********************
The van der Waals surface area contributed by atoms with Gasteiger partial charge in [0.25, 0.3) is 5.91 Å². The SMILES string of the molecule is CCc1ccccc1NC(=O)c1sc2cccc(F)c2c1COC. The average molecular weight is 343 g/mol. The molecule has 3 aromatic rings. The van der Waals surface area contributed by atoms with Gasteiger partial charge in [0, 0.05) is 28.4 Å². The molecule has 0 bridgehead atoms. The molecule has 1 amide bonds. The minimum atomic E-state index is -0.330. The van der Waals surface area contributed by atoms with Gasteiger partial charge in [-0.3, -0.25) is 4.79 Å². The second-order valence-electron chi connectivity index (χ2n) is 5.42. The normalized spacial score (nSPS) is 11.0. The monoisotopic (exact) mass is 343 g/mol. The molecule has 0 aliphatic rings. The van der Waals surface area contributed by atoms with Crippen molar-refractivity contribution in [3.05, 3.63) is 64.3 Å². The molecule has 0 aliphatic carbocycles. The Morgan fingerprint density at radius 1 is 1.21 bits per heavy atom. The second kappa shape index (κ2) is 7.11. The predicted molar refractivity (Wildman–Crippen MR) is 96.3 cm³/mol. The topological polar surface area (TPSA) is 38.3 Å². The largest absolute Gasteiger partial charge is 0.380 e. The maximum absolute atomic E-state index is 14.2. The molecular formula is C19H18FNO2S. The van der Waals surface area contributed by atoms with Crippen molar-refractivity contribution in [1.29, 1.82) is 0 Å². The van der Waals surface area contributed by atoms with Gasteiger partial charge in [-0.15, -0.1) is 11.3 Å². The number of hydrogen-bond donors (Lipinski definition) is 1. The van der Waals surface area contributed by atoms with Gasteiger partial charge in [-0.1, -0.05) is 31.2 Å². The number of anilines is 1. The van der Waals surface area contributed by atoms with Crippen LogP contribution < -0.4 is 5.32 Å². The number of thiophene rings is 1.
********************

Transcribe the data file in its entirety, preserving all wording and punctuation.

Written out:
The van der Waals surface area contributed by atoms with Gasteiger partial charge in [0.25, 0.3) is 5.91 Å². The SMILES string of the molecule is CCc1ccccc1NC(=O)c1sc2cccc(F)c2c1COC. The average molecular weight is 343 g/mol. The molecule has 3 aromatic rings. The van der Waals surface area contributed by atoms with Gasteiger partial charge in [0, 0.05) is 28.4 Å². The molecule has 0 bridgehead atoms. The molecule has 1 amide bonds. The minimum atomic E-state index is -0.330. The van der Waals surface area contributed by atoms with Gasteiger partial charge in [-0.3, -0.25) is 4.79 Å². The second-order valence-electron chi connectivity index (χ2n) is 5.42. The normalized spacial score (nSPS) is 11.0. The monoisotopic (exact) mass is 343 g/mol. The molecule has 0 aliphatic rings. The van der Waals surface area contributed by atoms with Crippen molar-refractivity contribution in [3.05, 3.63) is 64.3 Å². The molecule has 0 aliphatic carbocycles. The Morgan fingerprint density at radius 1 is 1.21 bits per heavy atom. The second kappa shape index (κ2) is 7.11. The predicted molar refractivity (Wildman–Crippen MR) is 96.3 cm³/mol. The topological polar surface area (TPSA) is 38.3 Å². The largest absolute Gasteiger partial charge is 0.380 e. The maximum absolute atomic E-state index is 14.2. The molecular formula is C19H18FNO2S. The van der Waals surface area contributed by atoms with Crippen molar-refractivity contribution in [1.29, 1.82) is 0 Å². The van der Waals surface area contributed by atoms with Gasteiger partial charge in [-0.15, -0.1) is 11.3 Å². The number of hydrogen-bond donors (Lipinski definition) is 1. The van der Waals surface area contributed by atoms with Gasteiger partial charge in [-0.1, -0.05) is 31.2 Å². The number of anilines is 1. The van der Waals surface area contributed by atoms with Crippen LogP contribution < -0.4 is 5.32 Å². The number of thiophene rings is 1.